DEAN Holden might call on a special advisor as he plots his former club’s downfall at the Banks’s Stadium tomorrow.

The former Wanderers defender, now on John Whitney’s coaching staff at Walsall, regularly taps up old mentor Sam Allardyce for managerial tips.

And with a favour already to ask of the England boss, Holden might seek some last-minute guidance as he comes up against a Bolton team in opposition for the first time in his career.

“When I was in charge at Oldham I phoned him up an hour before kick-off for a bit of information on a player,” he told The Bolton News. “He’s always available, there’s no small talk - he just gives an answer.

“I’m taking my Pro Licence at the moment and have to do some coaching at a foreign club. I’ve been in contact with him about getting in touch with Fernando Hierro at Real Oviedo.

“I’m in the process of doing intense Spanish lessons as well, so if all goes well I should be able to chat with him when I get there!”

Holden was in Allardyce’s Bolton team at the turn of the millennium when they last went seven unbeaten from the start of a season, although his involvement was cut cruelly short by a broken leg sustained against Sheffield United.

The young right-back - who at that point was being tacked by Everton – did recover to play again for Wanderers but nearly 12 months on the sidelines meant he racked up just 25 games before leaving for Oldham the following year.

Nevertheless he has retained a close affiliation with the club and still keeps in touch with some of the longer-serving members of staff.

“I think you always have a special bond with the club that gave you the first chance,” he said. “Playing under Sam was an honour. I still remember him pulling me aside when I had one year left on my contract and the team was going into the Premier League and saying ‘I don’t think you are going to play much.’ At that point I decided to go to Oldham.

“In effect, he got rid of me! But I still have so much respect for him and I’m delighted he got the England job. He was exactly the right pick.

“I still bring my kids to watch Bolton games and one of my cousins is now a massive Wanderers fan, so I’m keeping it in the family.”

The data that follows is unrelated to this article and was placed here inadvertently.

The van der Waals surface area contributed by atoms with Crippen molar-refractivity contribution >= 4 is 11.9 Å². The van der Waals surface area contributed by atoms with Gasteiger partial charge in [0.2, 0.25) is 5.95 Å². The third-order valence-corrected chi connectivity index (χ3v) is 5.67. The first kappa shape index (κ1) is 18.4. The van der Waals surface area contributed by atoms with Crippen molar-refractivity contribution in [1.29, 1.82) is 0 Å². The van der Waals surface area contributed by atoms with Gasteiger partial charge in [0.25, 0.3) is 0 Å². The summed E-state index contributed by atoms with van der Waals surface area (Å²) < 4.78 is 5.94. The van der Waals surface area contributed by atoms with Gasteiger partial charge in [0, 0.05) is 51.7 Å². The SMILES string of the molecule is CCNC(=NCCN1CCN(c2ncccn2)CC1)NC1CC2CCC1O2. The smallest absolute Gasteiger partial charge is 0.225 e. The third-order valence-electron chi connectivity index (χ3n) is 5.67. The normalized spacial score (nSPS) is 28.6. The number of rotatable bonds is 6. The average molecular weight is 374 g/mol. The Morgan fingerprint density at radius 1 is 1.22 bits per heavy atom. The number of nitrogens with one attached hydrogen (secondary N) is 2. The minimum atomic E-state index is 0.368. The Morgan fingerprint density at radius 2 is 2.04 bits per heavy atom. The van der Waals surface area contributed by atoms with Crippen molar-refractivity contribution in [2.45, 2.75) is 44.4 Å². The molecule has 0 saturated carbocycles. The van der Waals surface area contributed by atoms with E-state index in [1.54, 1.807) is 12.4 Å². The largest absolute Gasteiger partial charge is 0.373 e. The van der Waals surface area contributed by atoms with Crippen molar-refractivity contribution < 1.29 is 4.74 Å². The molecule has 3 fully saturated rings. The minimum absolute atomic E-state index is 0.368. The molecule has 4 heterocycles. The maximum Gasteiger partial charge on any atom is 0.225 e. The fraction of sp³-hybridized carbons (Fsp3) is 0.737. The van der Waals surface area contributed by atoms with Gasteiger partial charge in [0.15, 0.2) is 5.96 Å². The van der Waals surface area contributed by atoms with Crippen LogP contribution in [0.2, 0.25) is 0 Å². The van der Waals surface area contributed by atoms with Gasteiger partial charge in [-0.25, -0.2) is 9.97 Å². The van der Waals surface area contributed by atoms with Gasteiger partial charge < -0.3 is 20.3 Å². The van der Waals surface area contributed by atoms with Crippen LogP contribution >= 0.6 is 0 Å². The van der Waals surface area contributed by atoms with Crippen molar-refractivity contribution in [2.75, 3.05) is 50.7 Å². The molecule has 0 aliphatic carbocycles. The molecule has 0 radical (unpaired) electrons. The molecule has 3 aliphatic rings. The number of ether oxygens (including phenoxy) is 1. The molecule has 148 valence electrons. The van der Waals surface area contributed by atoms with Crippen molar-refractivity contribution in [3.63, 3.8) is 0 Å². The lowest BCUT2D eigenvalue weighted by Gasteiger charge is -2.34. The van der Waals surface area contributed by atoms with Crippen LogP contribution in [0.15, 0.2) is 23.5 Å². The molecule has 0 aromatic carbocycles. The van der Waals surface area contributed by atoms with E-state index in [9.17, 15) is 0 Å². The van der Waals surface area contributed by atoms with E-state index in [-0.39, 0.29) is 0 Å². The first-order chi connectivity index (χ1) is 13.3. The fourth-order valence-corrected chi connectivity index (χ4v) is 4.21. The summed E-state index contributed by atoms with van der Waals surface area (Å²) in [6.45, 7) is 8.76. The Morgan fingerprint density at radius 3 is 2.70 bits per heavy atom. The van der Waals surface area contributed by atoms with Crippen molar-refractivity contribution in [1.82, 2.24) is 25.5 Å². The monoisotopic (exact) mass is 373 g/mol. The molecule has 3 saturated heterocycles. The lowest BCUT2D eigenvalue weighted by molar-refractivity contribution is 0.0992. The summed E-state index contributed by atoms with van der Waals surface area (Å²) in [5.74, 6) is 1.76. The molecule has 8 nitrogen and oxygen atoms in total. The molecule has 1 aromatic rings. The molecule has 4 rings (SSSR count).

Holden returned to the Saddlers in March after a brief spell in charge at Oldham, helping them reach the play-offs against the odds last season.

That form attracted offers for a number of key players and a much-changed squad has yet to bed itself down this time around.

“It’s a fantastic club,” Holden said. “The chairman, Jeff Bonser, has been here for a long time and there’s a great family atmosphere around the place.

“Nobody had really expected us to do as well as we did last year and as a result we lost a lot of the squad to bigger and better contracts elsewhere.

“It means a lot of young players are bedding themselves down quickly. When I was cutting my teeth I was doing it in the reserves at Leigh RMI for Bolton – these lads are doing it in League One against men.

“Some of them have still got some bad habits from the reserve level but I’ve experienced a lot of things in my career and my life, so I’m confident in my ability to guide them when they need me.”

Holden estimates he lost five years of his career to injury but still racked up 400-plus games for several clubs in England and Scotland. And he says that sometimes-nomadic experience has stood him in good stead since moving into coaching.

“It’s amazing how much you pick up,” he said. “If I had stayed with one club I don’t think I would have been the same person.

“Players know that when I speak to them that I’m not reciting from some manual somewhere, it is information based on what I have been through.

“When I was at Bolton, coaches like Phil Brown or Neil McDonald would tell you things and you’d listen because you knew they’d been there, done it.

“That is the kind of coach I want to be. I’ve watched and listened throughout my career and spent a lot of time not actually playing games but studying all the other aspects.”